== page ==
We come upon guns hidden under the banks of the roadside and camouflaged above by netting. The road through Mametz is still under enemy observation; so we turn sharply to the right to go round the back of the rising ground that faces us. All that remains of the village of Fricourt is a pile of bricks; there appear to be just about enough to build one house; and Mametz Wood is nothing more than a small collection of thin tree-trunks standing as if a forest fire had just swept over them.
A little farther on we come upon all that remains of a German field cemetery: two or three painted triangular wooden crosses; the other graves will now go unmarked for ever. Here we leave the road and begin to climb over the forsaken trenches. Barbed wire, bombs, bully-beef tins, broken rifles, rounds of ammunition, unexploded shells, mess-tins, bits of leather and webbing equipment, British and German battered steel helmets, iron stakes, and all the refuse of a battlefield, still litter the mazy ground.
I come across a skull, white and clean as if it had lain in the desert.
This is an excellent and detailed description, and this is what it’s going to be like for just about everyone on both sides who goes up the line on the Western Front through the rest of the war.
I am not yet with my battalion, but am enjoying life in this most interesting and historic region. It is really a great piece of good fortune and a great privilege to have been of an age and in a position to come overseas to take part in this war. I only wish I could write in detail of all the interesting things I see day by day. On Sunday a grand band concert was given at the camp here, and the country people for miles around came in to hear the music. They seemed especially interested in the pipers.
It was very interesting to see the country folk in their best Sunday clothes, mingled with hundreds of Canadian, and a few French, soldiers. I have seen lots of German prisoners. They are well treated and always appear to be on good terms with their guards. I heard of a German Major who, when told he was to be sent to England with other prisoners, laughed and said he knew that was impossible, as England was completely blockaded by the German fleet (presumably he meant the German submarine fleet).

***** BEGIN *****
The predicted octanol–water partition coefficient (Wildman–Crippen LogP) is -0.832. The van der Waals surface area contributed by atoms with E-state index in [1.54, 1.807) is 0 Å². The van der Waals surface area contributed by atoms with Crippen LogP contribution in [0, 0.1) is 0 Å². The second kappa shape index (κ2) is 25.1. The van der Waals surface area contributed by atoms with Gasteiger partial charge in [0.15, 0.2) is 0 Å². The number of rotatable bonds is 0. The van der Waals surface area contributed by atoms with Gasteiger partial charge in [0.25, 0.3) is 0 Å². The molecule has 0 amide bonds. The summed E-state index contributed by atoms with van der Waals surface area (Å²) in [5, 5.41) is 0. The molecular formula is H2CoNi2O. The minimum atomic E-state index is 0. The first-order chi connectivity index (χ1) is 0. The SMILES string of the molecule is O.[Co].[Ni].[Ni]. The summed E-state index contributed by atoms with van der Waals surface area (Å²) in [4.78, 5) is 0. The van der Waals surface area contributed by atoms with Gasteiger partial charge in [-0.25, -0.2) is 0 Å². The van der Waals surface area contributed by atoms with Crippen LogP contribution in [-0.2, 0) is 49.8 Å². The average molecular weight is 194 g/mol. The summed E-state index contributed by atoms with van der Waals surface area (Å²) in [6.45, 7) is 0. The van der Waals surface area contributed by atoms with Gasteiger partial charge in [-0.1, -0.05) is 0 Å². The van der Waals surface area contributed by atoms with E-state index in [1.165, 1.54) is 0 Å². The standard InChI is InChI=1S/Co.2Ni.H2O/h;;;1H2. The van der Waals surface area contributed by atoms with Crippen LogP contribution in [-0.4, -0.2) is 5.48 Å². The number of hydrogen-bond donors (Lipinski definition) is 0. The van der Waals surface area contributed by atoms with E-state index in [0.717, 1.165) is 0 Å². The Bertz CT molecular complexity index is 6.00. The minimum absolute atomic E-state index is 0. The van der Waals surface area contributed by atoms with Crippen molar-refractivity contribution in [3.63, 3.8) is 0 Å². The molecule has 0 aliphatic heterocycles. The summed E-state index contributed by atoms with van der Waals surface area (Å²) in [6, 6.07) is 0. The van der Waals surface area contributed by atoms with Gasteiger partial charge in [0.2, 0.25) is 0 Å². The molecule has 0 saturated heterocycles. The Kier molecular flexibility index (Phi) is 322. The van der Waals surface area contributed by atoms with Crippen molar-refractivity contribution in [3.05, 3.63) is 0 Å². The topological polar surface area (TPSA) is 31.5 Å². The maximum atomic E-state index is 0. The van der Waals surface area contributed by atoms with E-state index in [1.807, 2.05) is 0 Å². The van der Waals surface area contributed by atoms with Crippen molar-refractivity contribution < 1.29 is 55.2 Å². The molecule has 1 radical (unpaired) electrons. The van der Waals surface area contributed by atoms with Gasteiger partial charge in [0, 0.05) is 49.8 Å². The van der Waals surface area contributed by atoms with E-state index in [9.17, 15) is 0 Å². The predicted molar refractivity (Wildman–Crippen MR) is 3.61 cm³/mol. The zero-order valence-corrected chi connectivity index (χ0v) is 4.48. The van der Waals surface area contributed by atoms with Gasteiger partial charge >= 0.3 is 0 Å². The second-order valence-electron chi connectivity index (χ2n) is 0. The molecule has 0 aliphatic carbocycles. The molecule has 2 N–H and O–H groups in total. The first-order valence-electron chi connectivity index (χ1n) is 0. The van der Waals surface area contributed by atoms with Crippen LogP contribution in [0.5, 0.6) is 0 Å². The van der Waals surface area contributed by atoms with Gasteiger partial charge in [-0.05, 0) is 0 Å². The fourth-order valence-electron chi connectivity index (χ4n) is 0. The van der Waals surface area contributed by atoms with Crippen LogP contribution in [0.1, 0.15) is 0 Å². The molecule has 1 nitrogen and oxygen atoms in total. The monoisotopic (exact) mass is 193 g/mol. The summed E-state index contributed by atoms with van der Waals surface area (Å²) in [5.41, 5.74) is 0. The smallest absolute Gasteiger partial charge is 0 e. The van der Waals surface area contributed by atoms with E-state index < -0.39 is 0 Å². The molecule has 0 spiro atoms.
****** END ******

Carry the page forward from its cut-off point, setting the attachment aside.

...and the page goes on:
This is a true story.
I love how he too feels the need to mention “I am not making this up” after some particularly ridiculous funny story.
Our favourite felonious South African soldiers are attempting to improve their situation.
John went foraging and returned with an old sofa for a bed. Bibby and I went afterwards and brought back one each. They were rather heavy but we managed to get them in. Went to town to get a long bamboo and pinched one from our camp. … Fine boiled pig and sweet potatoes for lunch. Went to a German house and got a door for a table, a shutter for a shelf and some planks. Major Thompson and Colonel Freeth made an inspection and were quite pleased. Nice stew and mashed sweet potatoes. Started to mount guard but were relieved by B Company later.
There’s a footnote which claims that the sofas were actually seats from discarded railway wagons. I am extremely skeptical of this claim.
Maximilian Mugge continues to annoy me with his discretion.
The position of [Pease Pottage Camp] is fine. On one side lined by pinewoods, it has trees on all the others. A two-hourly bus service connects us with Reptum. Our tents are all blackened or patterned to keep off the Zepps. On the neighbouring squarethere are several other regiments stationed here; the Queens, the R. Fusiliers and another [Middlesex Regiment]. Innumerable parties of “Housie-Housie” players sit about and, with their monotonous sing-song break the peace of these pretty woodlands.
Walking with two chums of mine to [Crawley],I was stopped by a military policeman, who informed me that though we were walking on the left side of the High-road, we were yet at fault. Men should walk two deep only. Since the high road is as broad as Oxford Street I asked him most courteously whether the latest order was already in force that the pocket handkerchief should be used with the left hand only. The watchdog of the Law growled and we went along in triangular formation, as long-as he could see us.
Conversation begins to pall, since injustice and stupidity are the everlasting topics. The boys refer again and again to a pre-eminent personage, and say he ought to be Honorary Colonel.
Who? Who, damn you? The Fairy Tinkerbell? At a wild guess I’m going to suggest that it might be Prince Louis of Battenberg, who was run out of the Admiralty on a rail in 1914 by a hysterical anti-German witch-hunt from the newspapers. (Thank God our respected Press doesn’t do that any more!)